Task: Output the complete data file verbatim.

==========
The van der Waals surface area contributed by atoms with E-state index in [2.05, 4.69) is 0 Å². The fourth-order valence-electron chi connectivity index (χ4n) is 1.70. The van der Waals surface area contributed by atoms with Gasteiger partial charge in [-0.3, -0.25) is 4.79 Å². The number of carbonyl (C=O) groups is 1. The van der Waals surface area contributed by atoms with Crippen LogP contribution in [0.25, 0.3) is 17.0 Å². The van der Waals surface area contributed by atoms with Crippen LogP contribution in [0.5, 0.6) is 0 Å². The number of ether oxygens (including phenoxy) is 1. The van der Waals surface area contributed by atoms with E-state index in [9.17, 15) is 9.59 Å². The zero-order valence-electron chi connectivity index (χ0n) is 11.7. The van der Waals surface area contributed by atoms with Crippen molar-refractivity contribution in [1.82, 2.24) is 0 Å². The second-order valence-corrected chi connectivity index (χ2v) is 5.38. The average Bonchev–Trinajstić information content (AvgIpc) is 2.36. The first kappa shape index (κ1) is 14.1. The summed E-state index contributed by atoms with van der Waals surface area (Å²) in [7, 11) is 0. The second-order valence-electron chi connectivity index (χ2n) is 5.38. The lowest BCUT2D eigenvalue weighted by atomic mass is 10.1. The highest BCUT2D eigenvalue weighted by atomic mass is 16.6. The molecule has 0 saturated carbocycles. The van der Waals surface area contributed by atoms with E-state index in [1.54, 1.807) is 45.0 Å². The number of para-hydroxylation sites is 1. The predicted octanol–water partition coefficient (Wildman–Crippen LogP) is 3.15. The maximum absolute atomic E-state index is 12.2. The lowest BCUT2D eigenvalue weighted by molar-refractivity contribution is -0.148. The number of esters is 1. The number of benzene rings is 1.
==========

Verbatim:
The van der Waals surface area contributed by atoms with E-state index in [2.05, 4.69) is 0 Å². The fourth-order valence-electron chi connectivity index (χ4n) is 1.70. The van der Waals surface area contributed by atoms with Gasteiger partial charge in [-0.3, -0.25) is 4.79 Å². The number of carbonyl (C=O) groups is 1. The van der Waals surface area contributed by atoms with Crippen LogP contribution in [0.25, 0.3) is 17.0 Å². The van der Waals surface area contributed by atoms with Crippen LogP contribution in [0.5, 0.6) is 0 Å². The number of ether oxygens (including phenoxy) is 1. The van der Waals surface area contributed by atoms with E-state index in [9.17, 15) is 9.59 Å². The zero-order valence-electron chi connectivity index (χ0n) is 11.7. The van der Waals surface area contributed by atoms with Crippen molar-refractivity contribution in [1.82, 2.24) is 0 Å². The second-order valence-corrected chi connectivity index (χ2v) is 5.38. The average Bonchev–Trinajstić information content (AvgIpc) is 2.36. The first kappa shape index (κ1) is 14.1. The summed E-state index contributed by atoms with van der Waals surface area (Å²) in [7, 11) is 0. The second-order valence-electron chi connectivity index (χ2n) is 5.38. The lowest BCUT2D eigenvalue weighted by atomic mass is 10.1. The highest BCUT2D eigenvalue weighted by atomic mass is 16.6. The molecule has 0 saturated carbocycles. The van der Waals surface area contributed by atoms with E-state index in [1.54, 1.807) is 45.0 Å². The number of para-hydroxylation sites is 1. The predicted octanol–water partition coefficient (Wildman–Crippen LogP) is 3.15. The maximum absolute atomic E-state index is 12.2. The lowest BCUT2D eigenvalue weighted by molar-refractivity contribution is -0.148. The number of esters is 1. The number of benzene rings is 1.